Speed kills? Speed, accuracy, encapsulations and causal understanding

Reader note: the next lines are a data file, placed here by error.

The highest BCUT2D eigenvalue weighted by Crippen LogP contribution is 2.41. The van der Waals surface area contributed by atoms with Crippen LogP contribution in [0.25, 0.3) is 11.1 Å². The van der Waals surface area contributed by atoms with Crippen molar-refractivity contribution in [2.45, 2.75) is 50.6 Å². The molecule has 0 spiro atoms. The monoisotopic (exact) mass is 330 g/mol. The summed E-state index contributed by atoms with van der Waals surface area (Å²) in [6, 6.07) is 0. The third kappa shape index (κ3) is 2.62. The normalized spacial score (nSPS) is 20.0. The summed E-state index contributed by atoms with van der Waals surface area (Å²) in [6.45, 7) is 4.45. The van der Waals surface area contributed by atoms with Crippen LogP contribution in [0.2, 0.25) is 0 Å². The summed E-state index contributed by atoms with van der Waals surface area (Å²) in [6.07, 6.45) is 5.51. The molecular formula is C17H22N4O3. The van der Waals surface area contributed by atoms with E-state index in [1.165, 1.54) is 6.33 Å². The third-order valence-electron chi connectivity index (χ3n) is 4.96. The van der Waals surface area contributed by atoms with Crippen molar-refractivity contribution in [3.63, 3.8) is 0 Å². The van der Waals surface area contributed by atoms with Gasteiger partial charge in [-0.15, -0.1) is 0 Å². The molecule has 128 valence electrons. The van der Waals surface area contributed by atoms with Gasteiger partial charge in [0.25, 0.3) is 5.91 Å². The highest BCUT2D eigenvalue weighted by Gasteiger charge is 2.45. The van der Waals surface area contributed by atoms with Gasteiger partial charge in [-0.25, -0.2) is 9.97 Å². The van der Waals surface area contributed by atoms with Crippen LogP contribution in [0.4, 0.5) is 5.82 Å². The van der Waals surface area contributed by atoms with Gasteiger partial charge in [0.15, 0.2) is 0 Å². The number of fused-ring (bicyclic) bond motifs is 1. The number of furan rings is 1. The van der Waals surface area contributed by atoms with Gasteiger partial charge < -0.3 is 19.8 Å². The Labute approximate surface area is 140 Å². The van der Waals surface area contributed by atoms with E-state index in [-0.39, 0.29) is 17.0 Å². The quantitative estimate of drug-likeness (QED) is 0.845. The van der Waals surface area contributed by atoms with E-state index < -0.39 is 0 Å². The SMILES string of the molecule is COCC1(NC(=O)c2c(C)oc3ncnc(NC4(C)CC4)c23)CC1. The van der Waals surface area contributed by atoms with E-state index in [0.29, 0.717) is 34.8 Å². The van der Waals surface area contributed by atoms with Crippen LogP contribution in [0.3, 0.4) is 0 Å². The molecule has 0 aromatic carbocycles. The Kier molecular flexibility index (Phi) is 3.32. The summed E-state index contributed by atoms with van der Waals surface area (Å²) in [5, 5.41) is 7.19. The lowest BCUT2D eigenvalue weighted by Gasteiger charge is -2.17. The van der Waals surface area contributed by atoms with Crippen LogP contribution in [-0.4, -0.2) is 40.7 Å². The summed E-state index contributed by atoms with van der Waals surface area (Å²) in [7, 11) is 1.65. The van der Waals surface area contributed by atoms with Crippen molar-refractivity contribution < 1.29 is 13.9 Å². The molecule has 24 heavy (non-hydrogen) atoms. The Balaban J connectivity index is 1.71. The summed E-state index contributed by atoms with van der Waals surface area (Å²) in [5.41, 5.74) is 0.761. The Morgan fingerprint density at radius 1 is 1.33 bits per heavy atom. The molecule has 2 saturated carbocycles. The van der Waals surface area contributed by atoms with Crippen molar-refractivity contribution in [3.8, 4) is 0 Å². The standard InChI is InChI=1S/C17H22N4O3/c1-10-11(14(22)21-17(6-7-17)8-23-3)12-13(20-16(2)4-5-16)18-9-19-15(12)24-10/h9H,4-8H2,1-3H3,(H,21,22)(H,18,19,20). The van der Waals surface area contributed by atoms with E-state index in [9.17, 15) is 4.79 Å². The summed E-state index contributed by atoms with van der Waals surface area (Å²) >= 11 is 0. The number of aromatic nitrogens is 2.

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BACKGROUND: The role of basic science, which provides causal explanations for clinical phenomena in medical education, is poorly understood. Schmidt has postulated that expert clinicians maintain this knowledge in 'encapsulated' form, indexed by words or phrases describing the processes. In the present paper we show that students who learn causal explanations have a more coherent understanding of the relation between diseases and clinical features which, in turn, influences recognition of words or phrases describing 'encapsulated knowledge' and the ability to maintain performance under speeded conditions. HYPOTHESES: In comparison to students who simply learn the features of 4 diagnostic categories, students who learn a causal explanation will: (a) recognise words describing encapsulated knowledge more accurately and (b) maintain or improve diagnostic performance under speeded conditions. METHODS: Two studies were conducted involving 4 'pseudo-endocrinology' diseases and undergraduate psychology students. One group learned signs and symptoms alone; the second group also learned a causal explanation. In study 1, they were then given a recognition memory task. In study 2, they were asked to diagnose new cases either (i) as quickly as possible or (ii) taking their time. RESULTS: In study 1, while there was no difference in recognising old words (90% versus 91%), the causal group was better able to recognise encapsulated and novel consistent words (50% versus 41%) (P = 0.02). In study 2 there was an interaction; causal students performed better under speeded conditions (71% versus 66%) but worse under thoroughness conditions (67% versus 73%), as predicted. CONCLUSIONS: Causal understanding leads to more coherent understanding of clinical conditions, which in turn leads to expert-like behaviour.